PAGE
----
Azeez however called on the authorities to also impose stiffer penalties on public officers who embezzle public funds. “Punishing examination offenders when there is corruption in the system is an irony. Cheating in examinations is bad in itself. But we should also ask for stiffer penalties for those who also steal or have stolen public funds,” he added.
Secondary School students, however, expressed different views.
A Senior Secondary School three student, David Adesina, echoed Azeez’s sentiments. He said, “If those in power embezzle public funds and nothing is being done about it, why should a child caught cheating face five years imprisonment or pay a fine?”
Another SSS Two student, Gbemisola Babalola, also felt the same way. She said, “I think the years of imprisonment are too long. The payment of the fine would be okay if only it could be reduced to a reasonable amount.”
“It is a wise decision because of the rate of malpractice in schools these days. Some students no longer read before going to sit for exams because they think it is better to cheat. But, I think the fee is too high,” said SSS Three student, Prosper Eneremadu.
Similarly, a SSS two student, Gift Ugbelenta, welcomed the proposed strict measures for examination cheats, which she said was ‘acceptable’. “It would make those involved in examination malpractice fearful, but I think the fine should be reduced to a smaller amount,” she said.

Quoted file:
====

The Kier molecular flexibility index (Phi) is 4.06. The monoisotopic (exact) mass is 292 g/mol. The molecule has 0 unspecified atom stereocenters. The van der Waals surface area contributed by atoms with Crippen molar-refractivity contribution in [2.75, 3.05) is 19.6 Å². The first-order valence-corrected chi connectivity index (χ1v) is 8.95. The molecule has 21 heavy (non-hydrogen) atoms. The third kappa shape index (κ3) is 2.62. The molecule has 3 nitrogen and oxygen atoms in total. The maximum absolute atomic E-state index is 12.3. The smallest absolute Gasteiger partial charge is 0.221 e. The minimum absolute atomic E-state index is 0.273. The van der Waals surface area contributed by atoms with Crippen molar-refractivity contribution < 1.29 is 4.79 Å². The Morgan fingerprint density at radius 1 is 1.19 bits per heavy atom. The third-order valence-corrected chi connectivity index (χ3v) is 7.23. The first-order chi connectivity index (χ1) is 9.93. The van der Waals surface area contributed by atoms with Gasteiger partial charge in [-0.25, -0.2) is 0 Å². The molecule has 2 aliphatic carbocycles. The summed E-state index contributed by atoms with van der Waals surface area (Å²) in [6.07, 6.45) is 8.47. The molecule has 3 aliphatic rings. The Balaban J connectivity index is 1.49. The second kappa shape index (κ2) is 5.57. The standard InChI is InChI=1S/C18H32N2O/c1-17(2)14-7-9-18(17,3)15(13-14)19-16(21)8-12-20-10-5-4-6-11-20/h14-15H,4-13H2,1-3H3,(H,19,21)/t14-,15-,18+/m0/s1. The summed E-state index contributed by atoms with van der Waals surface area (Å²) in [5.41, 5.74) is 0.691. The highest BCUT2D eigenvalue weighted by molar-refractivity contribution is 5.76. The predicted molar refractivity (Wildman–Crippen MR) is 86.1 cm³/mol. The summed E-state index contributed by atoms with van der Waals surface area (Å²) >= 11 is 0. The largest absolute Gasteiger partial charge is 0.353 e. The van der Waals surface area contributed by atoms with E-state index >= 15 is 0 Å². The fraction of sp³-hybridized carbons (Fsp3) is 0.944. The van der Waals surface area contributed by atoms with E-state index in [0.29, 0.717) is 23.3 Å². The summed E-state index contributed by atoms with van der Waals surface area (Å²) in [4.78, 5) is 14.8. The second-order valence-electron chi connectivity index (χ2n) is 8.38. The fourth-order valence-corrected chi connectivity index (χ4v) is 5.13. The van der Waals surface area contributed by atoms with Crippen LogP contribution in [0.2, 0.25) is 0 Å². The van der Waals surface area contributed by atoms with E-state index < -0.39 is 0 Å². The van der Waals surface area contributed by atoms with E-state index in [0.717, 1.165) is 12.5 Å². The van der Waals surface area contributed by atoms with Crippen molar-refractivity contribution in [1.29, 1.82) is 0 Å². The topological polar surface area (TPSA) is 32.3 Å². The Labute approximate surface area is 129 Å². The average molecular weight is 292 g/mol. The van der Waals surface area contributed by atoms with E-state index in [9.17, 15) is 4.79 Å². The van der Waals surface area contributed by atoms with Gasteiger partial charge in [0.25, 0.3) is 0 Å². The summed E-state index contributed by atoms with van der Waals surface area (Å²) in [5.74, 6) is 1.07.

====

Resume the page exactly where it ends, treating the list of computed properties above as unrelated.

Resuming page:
For Favour Adesina, a Communications and Language Arts graduate of the University of Ibadan, the proposed fine for examination malpractice could also be abused by some. “Rather than become a corrective measure, some people could turn it into a money making venture. Also, students whose parents are rich would prefer to pay the fine., while the masses are the ones that would suffer for it,” he said.
Beyond punitive measures for offenders, Omotayo said examination malpractices must be dealt with from the home before it festers in the school environment.
He said, “We have to fight examination malpractice. Our children must be taught that they need to work hard to achieve academic success, that was our philosophy in our younger days. But today, all children want to do is play,” he said.
Thus, he also called on parents to educate their children on the values of honesty and hard work.
He said, “Children are sometimes encouraged by their parents to cheat during examinations. For example, some parents willingly pay to have their children write their examinations at special centres.
“We should not just treat the consequence, let us look at the cause – the major problem is that we have lost our societal values,” he noted, adding that there should be a national forum for parents, teachers and students to examine the root causes and ways to curb it.
“This (examination malpractice) is a common behaviour nationwide. So, I think what should be done is call for a parents-teachers meeting all over Nigeria to discuss the issues, including the attitude of children to education.
“Parents must ensure that their children see hard work as the only way in achievement, and not by cutting corners or sharp practices during examinations,” he added.
The House Majority Leader, Akande-Adeola, who led the debate on the bill, however said Nigeria was the only country among five member-countries of WAEC that had not ratified the convention on the new WAEC law. The other countries are Ghana, Liberia, Sierra Leone and The Gambia.
WAEC was not available with a response when our correspondent called. The Public Relations Officer of WAEC, Mr. Yusuf Ari, said he would get back to our correspondent on the council’s position on the bill, but he was yet to do so as at press time. (Punch)